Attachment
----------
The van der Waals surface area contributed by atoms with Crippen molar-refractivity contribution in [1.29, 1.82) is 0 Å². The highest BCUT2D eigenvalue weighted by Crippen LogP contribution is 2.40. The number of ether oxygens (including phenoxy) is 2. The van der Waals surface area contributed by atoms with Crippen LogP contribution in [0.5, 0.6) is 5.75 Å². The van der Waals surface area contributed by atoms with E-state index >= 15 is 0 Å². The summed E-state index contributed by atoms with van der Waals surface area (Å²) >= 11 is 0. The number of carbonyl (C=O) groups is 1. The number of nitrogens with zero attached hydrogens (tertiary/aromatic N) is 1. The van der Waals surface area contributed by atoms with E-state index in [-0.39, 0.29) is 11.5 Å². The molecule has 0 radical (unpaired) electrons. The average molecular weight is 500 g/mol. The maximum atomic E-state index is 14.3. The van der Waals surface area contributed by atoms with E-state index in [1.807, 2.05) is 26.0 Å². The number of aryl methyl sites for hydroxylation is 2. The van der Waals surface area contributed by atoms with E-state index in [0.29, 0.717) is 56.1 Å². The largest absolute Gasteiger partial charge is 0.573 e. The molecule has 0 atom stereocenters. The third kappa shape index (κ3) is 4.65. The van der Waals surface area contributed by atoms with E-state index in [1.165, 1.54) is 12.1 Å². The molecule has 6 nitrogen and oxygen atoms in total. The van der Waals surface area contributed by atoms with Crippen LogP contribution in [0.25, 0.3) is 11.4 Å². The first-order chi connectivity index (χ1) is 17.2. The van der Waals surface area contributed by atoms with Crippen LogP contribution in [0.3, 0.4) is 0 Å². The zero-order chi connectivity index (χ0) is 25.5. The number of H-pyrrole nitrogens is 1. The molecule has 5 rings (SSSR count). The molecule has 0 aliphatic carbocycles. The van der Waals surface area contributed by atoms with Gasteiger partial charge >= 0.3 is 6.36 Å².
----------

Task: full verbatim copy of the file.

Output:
The van der Waals surface area contributed by atoms with Crippen molar-refractivity contribution in [1.29, 1.82) is 0 Å². The highest BCUT2D eigenvalue weighted by Crippen LogP contribution is 2.40. The number of ether oxygens (including phenoxy) is 2. The van der Waals surface area contributed by atoms with Crippen LogP contribution in [0.5, 0.6) is 5.75 Å². The van der Waals surface area contributed by atoms with E-state index >= 15 is 0 Å². The summed E-state index contributed by atoms with van der Waals surface area (Å²) >= 11 is 0. The number of carbonyl (C=O) groups is 1. The number of nitrogens with zero attached hydrogens (tertiary/aromatic N) is 1. The van der Waals surface area contributed by atoms with E-state index in [-0.39, 0.29) is 11.5 Å². The molecule has 0 radical (unpaired) electrons. The average molecular weight is 500 g/mol. The maximum atomic E-state index is 14.3. The van der Waals surface area contributed by atoms with E-state index in [1.807, 2.05) is 26.0 Å². The number of aryl methyl sites for hydroxylation is 2. The van der Waals surface area contributed by atoms with E-state index in [0.29, 0.717) is 56.1 Å². The largest absolute Gasteiger partial charge is 0.573 e. The molecule has 0 atom stereocenters. The third kappa shape index (κ3) is 4.65. The van der Waals surface area contributed by atoms with E-state index in [1.165, 1.54) is 12.1 Å². The molecule has 6 nitrogen and oxygen atoms in total. The van der Waals surface area contributed by atoms with Crippen LogP contribution in [0.25, 0.3) is 11.4 Å². The first-order chi connectivity index (χ1) is 17.2. The van der Waals surface area contributed by atoms with Crippen LogP contribution in [0.3, 0.4) is 0 Å². The zero-order chi connectivity index (χ0) is 25.5. The number of H-pyrrole nitrogens is 1. The molecule has 5 rings (SSSR count). The molecule has 0 aliphatic carbocycles. The van der Waals surface area contributed by atoms with Gasteiger partial charge >= 0.3 is 6.36 Å².